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Tarek R. Besold, Artur d'Avila Garcez, Sebastian Bader, Howard Bowman, Pedro Domingos, Pascal Hitzler, Kai-Uwe Kuehnberger, Luis C. Lamb, Daniel Lowd, Priscila Machado Vieira Lima, Leo de Penning, Gadi Pinkas, Hoifung Poon, Gerson Zaverucha

The study and understanding of human behaviour is relevant to computer science, artificial intelligence, neural computation, cognitive science, philosophy, psychology, and several other areas. Presupposing cognition as basis of behaviour, among the most prominent tools in the modelling of behaviour are computational-logic systems, connectionist models of cognition, and models of uncertainty. Recent studies in cognitive science, artificial intelligence, and psychology have produced a number of cognitive models of reasoning, learning, and language that are underpinned by computation. In addition, efforts in computer science research have led to the development of cognitive computational systems integrating machine learning and automated reasoning. Such systems have shown promise in a range of applications, including computational biology, fault diagnosis, training and assessment in simulators, and software verification. This joint survey reviews the personal ideas and views of several researchers on neural-symbolic learning and reasoning. The article is organised in three parts: Firstly, we frame the scope and goals of neural-symbolic computation and have a look at the theoretical foundations. We then proceed to describe the realisations of neural-symbolic computation, systems, and applications. Finally we present the challenges facing the area and avenues for further research.

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Abram L. Friesen, Pedro Domingos

Inference in expressive probabilistic models is generally intractable, which makes them difficult to learn and limits their applicability. Sum-product networks are a class of deep models where, surprisingly, inference remains tractable even when an arbitrary number of hidden layers are present. In this paper, we generalize this result to a much broader set of learning problems: all those where inference consists of summing a function over a semiring. This includes satisfiability, constraint satisfaction, optimization, integration, and others. In any semiring, for summation to be tractable it suffices that the factors of every product have disjoint scopes. This unifies and extends many previous results in the literature. Enforcing this condition at learning time thus ensures that the learned models are tractable. We illustrate the power and generality of this approach by applying it to a new type of structured prediction problem: learning a nonconvex function that can be globally optimized in polynomial time. We show empirically that this greatly outperforms the standard approach of learning without regard to the cost of optimization.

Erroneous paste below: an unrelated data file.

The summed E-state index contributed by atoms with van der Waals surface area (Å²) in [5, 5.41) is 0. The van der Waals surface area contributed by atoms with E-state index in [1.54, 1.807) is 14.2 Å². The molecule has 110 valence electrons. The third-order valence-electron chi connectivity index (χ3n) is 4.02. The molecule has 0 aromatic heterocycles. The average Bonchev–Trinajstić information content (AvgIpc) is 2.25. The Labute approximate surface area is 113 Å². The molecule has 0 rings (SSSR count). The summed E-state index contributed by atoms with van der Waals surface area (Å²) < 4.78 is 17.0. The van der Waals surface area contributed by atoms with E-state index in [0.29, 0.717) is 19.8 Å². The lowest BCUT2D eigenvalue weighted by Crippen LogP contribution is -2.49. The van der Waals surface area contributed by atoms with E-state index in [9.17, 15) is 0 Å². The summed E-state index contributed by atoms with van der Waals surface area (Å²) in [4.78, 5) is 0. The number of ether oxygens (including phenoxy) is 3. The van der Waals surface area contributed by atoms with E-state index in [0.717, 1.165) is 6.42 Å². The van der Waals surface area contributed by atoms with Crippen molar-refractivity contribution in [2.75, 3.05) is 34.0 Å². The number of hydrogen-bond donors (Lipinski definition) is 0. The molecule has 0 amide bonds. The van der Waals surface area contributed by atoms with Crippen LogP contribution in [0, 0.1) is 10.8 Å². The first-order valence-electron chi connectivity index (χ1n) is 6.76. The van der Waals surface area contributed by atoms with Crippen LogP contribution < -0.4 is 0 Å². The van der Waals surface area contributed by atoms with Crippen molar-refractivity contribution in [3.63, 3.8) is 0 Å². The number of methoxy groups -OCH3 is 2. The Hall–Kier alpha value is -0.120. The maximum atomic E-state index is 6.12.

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Abram L. Friesen, Pedro Domingos

Continuous optimization is an important problem in many areas of AI, including vision, robotics, probabilistic inference, and machine learning. Unfortunately, most real-world optimization problems are nonconvex, causing standard convex techniques to find only local optima, even with extensions like random restarts and simulated annealing. We observe that, in many cases, the local modes of the objective function have combinatorial structure, and thus ideas from combinatorial optimization can be brought to bear. Based on this, we propose a problem-decomposition approach to nonconvex optimization. Similarly to DPLL-style SAT solvers and recursive conditioning in probabilistic inference, our algorithm, RDIS, recursively sets variables so as to simplify and decompose the objective function into approximately independent sub-functions, until the remaining functions are simple enough to be optimized by standard techniques like gradient descent. The variables to set are chosen by graph partitioning, ensuring decomposition whenever possible. We show analytically that RDIS can solve a broad class of nonconvex optimization problems exponentially faster than gradient descent with random restarts. Experimentally, RDIS outperforms standard techniques on problems like structure from motion and protein folding.